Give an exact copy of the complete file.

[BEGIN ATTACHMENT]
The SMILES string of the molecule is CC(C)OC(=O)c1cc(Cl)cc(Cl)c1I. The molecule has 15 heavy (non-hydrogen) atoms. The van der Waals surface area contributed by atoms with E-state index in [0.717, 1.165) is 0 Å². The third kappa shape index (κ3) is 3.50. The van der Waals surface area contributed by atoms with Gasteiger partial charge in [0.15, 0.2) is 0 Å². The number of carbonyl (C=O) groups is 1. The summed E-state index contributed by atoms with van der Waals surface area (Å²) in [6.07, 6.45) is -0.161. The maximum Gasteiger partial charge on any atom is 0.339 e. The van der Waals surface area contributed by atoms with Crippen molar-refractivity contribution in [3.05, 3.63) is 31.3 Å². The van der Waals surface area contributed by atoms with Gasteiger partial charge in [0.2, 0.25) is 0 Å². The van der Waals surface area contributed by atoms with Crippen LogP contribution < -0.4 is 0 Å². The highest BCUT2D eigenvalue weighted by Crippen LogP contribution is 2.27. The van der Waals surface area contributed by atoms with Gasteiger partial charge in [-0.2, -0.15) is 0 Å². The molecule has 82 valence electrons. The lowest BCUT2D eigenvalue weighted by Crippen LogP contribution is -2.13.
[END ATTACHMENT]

The SMILES string of the molecule is CC(C)OC(=O)c1cc(Cl)cc(Cl)c1I. The molecule has 15 heavy (non-hydrogen) atoms. The van der Waals surface area contributed by atoms with E-state index in [0.717, 1.165) is 0 Å². The third kappa shape index (κ3) is 3.50. The van der Waals surface area contributed by atoms with Gasteiger partial charge in [0.15, 0.2) is 0 Å². The number of carbonyl (C=O) groups is 1. The summed E-state index contributed by atoms with van der Waals surface area (Å²) in [6.07, 6.45) is -0.161. The maximum Gasteiger partial charge on any atom is 0.339 e. The van der Waals surface area contributed by atoms with Crippen molar-refractivity contribution in [3.05, 3.63) is 31.3 Å². The van der Waals surface area contributed by atoms with Gasteiger partial charge in [0.2, 0.25) is 0 Å². The van der Waals surface area contributed by atoms with Crippen LogP contribution < -0.4 is 0 Å². The highest BCUT2D eigenvalue weighted by Crippen LogP contribution is 2.27. The van der Waals surface area contributed by atoms with Gasteiger partial charge in [-0.2, -0.15) is 0 Å². The molecule has 82 valence electrons. The lowest BCUT2D eigenvalue weighted by Crippen LogP contribution is -2.13.